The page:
259669 Synthesis, Characterization, and Evaluation of Supported Group IB-Pd Bimetallic Catalysts Prepared by Electroless Deposition Methods

Wednesday, October 31, 2012: 9:50 AM
319 (Convention Center )
John R. Monnier, Chemical Engineering, University of South Carolina, Columbia, SC

            Catalytic solutions are required for many of the economic and environmental issues facing the global community.  Alternative fuels and feed stocks, lower CO2 emissions, better exhaust emission control, and alternative sources of energy such as fuel cells all require new or improved catalysts.  These catalysts are likely to be bimetallic catalysts where bimetallic effects such as ensemble, electronic, and bi-functional effects can dramatically alter reactivity patterns.  The problem then becomes one of developing true bimetallic catalysts in a predictable manner and at potentially at large scales.  Conventional bimetallic catalysts are prepared by either simultaneous co-impregnation of both metal salts onto a catalyst support or successive steps of metal salt addition to typically form both bimetallic and undesired monometallic particles.  From a fundamental standpoint, it is very difficult to characterize such catalytic systems, and even more difficult to correlate catalyst performance with metallic composition.

            Electroless deposition (ED), however, is a process for the selective deposition of metallic components onto catalytically active sites through a controlled chemical reaction that is catalyzed by the pre-existing metal (catalysis) or the metal that itself is being deposited (auto-catalysis).  Whether catalytic or auto-catalytic deposition predominates is a function of the organic reducing agent (e.g., formaldehyde, borohydride, amine boranes, hydrazine, etc.), the reducible metal salt in solution, and the pre-existing, catalytic metal surface.  In principle, this method results in the selective deposition of the secondary metal only on the surface of a monometallic catalyst with no formation of isolated crystallites of the secondary metal on the catalyst support.  Consequently, ED offers many potential advantages over conventional impregnation-based preparation methods, since it provides significantly enhanced control over metal placement.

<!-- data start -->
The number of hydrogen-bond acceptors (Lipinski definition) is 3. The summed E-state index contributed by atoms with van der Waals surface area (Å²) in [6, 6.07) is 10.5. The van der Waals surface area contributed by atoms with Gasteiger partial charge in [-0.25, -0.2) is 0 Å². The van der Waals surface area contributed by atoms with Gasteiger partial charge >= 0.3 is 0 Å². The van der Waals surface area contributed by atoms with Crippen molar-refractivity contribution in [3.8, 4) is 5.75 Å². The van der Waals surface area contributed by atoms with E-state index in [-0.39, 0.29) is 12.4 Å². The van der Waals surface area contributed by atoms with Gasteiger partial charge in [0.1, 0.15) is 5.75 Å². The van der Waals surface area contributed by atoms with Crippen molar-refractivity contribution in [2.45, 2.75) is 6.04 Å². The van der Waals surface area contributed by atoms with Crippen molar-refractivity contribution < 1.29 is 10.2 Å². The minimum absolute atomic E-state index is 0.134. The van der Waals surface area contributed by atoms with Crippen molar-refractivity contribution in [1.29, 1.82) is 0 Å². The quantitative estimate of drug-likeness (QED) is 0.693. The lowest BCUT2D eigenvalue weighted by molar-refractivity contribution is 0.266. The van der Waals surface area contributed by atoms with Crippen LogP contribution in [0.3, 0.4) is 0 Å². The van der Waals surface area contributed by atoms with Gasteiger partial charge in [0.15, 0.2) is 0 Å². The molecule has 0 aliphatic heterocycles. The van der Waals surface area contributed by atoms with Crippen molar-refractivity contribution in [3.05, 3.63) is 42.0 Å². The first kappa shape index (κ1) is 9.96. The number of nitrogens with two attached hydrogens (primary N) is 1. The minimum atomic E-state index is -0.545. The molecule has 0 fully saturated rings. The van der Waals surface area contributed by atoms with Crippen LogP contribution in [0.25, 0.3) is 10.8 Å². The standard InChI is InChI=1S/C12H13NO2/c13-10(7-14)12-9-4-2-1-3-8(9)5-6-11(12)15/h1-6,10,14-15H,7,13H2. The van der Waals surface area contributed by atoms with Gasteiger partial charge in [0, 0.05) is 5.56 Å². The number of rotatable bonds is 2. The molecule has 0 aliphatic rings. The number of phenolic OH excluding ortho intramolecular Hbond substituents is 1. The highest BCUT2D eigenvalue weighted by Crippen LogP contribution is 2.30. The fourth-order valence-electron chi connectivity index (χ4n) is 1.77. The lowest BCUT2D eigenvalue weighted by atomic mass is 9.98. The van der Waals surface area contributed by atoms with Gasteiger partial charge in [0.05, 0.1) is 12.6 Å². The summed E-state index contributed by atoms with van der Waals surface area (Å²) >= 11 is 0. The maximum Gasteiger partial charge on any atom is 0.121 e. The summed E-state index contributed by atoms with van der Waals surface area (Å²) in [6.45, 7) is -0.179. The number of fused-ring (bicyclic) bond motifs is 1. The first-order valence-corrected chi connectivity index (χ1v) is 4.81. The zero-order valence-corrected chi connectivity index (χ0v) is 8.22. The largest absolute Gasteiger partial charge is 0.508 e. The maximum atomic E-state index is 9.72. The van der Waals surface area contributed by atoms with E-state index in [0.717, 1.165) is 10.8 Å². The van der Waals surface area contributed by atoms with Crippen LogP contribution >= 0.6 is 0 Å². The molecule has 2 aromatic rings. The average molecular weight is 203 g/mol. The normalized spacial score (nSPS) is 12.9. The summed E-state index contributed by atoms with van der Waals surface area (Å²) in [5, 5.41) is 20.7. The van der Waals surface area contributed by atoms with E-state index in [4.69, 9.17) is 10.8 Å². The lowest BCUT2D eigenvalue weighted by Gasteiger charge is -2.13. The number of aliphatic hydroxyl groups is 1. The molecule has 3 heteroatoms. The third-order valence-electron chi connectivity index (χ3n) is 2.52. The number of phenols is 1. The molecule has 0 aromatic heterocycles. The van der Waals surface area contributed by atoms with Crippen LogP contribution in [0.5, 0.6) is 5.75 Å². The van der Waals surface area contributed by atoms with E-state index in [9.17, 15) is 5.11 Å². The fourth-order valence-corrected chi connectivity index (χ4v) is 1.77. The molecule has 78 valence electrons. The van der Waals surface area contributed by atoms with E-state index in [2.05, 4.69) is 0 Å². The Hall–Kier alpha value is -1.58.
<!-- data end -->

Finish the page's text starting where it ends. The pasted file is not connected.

In this presentation, examples and applications will be given for the preparation and characterization of supported Ag-Pd and Au-Pd catalysts that have been evaluated for the selective hydrogenation of acetylene in the presence of excess ethylene and the selective oxidation of glycerol, respectively.  The results will show that enhanced bimetallic effects occur at specific bimetallic surface compositions.


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